French Rabbi Denies Report He Stabbed Self

By Noga Tarnopolsky

Published January 31, 2003, issue of January 31, 2003.
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JERUSALEM — The strange case of the assault on French Rabbi Gabriel Farhi turns ever stranger.

Early in the evening of Friday, January 3, Farhi called the police to say he had been stabbed by a helmeted man screaming “God is great” in Arabic as he prepared to enter his small Paris synagogue. Later on, he presented himself, with torn shirt and wounded stomach, in a hospital emergency room. He was released shortly thereafter.

The incident, as well a fire set in the rabbi’s car the following Monday and a fire at the rabbi’s synagogue last May, forced police to investigate what seemed to have been a coordinated harassment campaign against the rabbi, possibly by Islamic elements.

On January 20, however, the iconoclastic weekly magazine Marianne published an article quoting unnamed police and medical sources stating that the rabbi’s wound appeared to be self-inflicted. The next day, the mainstream daily Figaro picked up on the story. And on January 22, Farhi, 34, the son of Rabbi Daniel Farhi, who in 1977 established France’s tiny Reform movement, was forced to defend his version at a hastily arranged press conference at his lawyer’s office.

Referring to himself as “a man of religion and … a man of peace,” Farhi, who has become known for spearheading Jewish-Muslim dialogue, said accusations that he had stabbed himself were “unfounded” and equivalent to “a second attack even more violent than the first.”

He accused skeptical police officers of being behind the allegations. “From the first minute I was heard by the [police] I wasn’t ‘Rabbi Gabriel Farhi — victim,’ but I was a suspect,” he said.

Rumors involving the identity of the attacker had circulated almost immediately after the stabbing, even within the highly fractionalized Jewish community itself. Returning home early on the morning after the stabbing from a weekend in Normandy, Francis Lentschner, vice president of the French Jewish Liberal Movement, said he found his community “overrun by rumors.”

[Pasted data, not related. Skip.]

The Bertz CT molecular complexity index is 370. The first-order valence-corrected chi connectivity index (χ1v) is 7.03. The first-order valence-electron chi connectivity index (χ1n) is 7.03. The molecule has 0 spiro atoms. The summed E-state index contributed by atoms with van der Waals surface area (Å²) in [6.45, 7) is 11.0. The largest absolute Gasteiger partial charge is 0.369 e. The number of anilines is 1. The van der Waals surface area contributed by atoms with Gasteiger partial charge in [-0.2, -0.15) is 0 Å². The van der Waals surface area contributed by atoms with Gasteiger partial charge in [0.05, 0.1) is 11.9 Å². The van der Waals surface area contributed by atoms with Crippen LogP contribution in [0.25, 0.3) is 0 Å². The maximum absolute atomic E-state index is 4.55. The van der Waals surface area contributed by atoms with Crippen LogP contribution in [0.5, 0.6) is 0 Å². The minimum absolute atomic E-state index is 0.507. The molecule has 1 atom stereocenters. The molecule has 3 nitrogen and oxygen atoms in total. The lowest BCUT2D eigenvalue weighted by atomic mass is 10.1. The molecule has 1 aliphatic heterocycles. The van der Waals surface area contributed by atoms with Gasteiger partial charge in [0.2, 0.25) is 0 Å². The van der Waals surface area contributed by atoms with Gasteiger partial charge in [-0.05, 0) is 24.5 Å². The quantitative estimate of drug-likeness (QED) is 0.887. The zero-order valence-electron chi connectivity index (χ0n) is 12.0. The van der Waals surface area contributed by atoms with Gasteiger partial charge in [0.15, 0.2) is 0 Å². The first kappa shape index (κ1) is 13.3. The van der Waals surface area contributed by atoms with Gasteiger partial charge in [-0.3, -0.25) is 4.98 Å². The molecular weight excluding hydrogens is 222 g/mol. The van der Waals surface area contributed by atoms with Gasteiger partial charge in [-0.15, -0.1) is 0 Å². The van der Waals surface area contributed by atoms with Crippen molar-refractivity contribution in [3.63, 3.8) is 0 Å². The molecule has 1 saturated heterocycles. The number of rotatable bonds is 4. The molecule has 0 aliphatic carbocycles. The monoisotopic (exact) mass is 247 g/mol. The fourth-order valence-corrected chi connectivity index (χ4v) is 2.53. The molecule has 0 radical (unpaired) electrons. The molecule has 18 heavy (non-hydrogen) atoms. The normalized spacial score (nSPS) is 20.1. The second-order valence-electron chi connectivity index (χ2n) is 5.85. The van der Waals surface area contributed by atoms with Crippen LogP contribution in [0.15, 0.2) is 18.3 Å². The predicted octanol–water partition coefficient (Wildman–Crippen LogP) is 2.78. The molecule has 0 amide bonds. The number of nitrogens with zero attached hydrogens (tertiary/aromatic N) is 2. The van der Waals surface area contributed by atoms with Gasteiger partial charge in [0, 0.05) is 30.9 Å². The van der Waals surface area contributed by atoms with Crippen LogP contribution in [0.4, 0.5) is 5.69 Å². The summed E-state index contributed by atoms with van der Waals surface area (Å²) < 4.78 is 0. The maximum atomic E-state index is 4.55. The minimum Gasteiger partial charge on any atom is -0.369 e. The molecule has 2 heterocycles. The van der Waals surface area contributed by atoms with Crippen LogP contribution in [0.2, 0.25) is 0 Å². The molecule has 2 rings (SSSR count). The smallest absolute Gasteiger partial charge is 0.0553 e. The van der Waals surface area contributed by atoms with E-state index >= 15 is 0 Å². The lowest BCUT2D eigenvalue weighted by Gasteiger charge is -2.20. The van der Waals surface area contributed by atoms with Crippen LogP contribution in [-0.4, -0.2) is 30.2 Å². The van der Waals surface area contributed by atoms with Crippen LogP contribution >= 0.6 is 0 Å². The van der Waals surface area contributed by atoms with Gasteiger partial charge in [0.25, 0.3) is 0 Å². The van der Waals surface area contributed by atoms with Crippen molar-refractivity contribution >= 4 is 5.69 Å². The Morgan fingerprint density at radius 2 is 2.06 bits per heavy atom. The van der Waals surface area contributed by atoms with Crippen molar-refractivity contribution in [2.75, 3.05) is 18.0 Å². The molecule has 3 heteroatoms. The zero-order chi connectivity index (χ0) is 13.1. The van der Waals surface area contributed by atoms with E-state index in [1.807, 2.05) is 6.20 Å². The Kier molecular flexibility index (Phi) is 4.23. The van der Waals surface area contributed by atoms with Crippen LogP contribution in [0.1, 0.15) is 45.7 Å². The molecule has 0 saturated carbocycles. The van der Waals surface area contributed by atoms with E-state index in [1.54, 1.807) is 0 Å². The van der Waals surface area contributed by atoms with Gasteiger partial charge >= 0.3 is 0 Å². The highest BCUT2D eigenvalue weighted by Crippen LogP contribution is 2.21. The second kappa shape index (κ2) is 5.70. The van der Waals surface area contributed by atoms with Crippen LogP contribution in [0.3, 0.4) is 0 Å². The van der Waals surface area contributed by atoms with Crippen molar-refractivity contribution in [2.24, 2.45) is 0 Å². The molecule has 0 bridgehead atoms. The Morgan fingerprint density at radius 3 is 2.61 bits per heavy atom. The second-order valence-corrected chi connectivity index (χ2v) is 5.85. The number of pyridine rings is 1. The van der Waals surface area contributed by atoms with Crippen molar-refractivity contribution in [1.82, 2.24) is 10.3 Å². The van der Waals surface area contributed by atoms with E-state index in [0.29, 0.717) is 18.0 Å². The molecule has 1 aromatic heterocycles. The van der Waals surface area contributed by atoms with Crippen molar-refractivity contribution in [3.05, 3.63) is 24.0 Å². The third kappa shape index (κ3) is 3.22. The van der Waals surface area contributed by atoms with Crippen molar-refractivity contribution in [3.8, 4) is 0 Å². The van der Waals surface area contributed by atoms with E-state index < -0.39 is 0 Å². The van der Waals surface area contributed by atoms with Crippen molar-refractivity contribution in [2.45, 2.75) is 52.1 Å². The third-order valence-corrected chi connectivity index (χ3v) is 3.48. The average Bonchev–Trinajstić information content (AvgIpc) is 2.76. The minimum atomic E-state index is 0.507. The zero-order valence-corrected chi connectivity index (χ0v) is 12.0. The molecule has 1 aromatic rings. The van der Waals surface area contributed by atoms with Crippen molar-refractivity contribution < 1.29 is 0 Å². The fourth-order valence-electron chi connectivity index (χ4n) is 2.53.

Among these was one, widely whispered among Reform Jews stung by their long-standing rejection by France’s Orthodox communities, alleging that a Jewish extremist was behind the attack, perhaps a member of the right-wing Betar movement or of the new French branch of the Jewish Defense League.

Farhi’s attorney, Michel Zaoui, said, “all the possibilities are open. The Jewish religious or political extremist trail, involving Betar or the JDL, and the Arab trail. I am not excluding any possibility.”

Lentschner was more cryptic in his response: “I cannot believe an extremist Jew did this like I cannot believe an Israeli Jew killed the prime minister of Israel.”

Clémant Veil-Reynal, legal affairs correspondent for France’s Channel 3 and president of the Association of French Jewish Journalists, said allegations that the attacker was Jewish is “the most grotesque of all the rumors.”

Nobody disputes the fact that the wound was light and required no stitches and that there were no witnesses to the attack. According to Marianne magazine, a medical report indicated that the gash in Farhi’s shirt did not match the lesion on his belly.

Zaoui, a prominent trial attorney, argues that neither the police nor the medical reports alludes to a possible “self-mutilation,” as Marianne, naming no sources, claimed they did.

The attack came after a two-year period that saw a sharp rise in attacks against French Jews, including a fire eight months ago that severely damaged Farhi’s synagogue in the 11th Arrondissement. On January 6, the Monday following the knifing, the rabbi’s car was torched outside his home. No one has accused the rabbi of involvement in those incidents.

In terms of the Jewish community’s image in the press, said Veil-Reynal, who has spent much of the past two years publicly denouncing the wave of antisemitism in France, “it would be a disaster” if Farhi were found to have engaged in an act of self-mutilation.

Meanwhile, after appearing healthy and vigorous at his press conference, Farhi is taking an extended break. “He is on sick leave through February,” a secretary in his office told the Forward.

“Well, he’s not sick, but he is resting. He is tired,” explained Michel Muscat, secretary-general of the Liberal Movement. “In any event, he is not responding to journalists.”

Many are predicting the case will go unresolved or will be handled very slowly. “This is the kind of case that may just be forgotten,” said Veil-Reynal. “Almost every aspect of it is strange, and it is politically hyper-sensitive.”

If nothing else, the case has exposed the deep rifts that characterize French Jewry, where the Reform movement is virtually boycotted by Orthodoxy.

While four high-ranking French officials attended a solidarity event held days after the attack on Farhi, not a single Orthodox rabbi attended. “Let’s just say that I would have been very pleased if an Orthodox rabbi had come and leave it at that,” Lentschner said.






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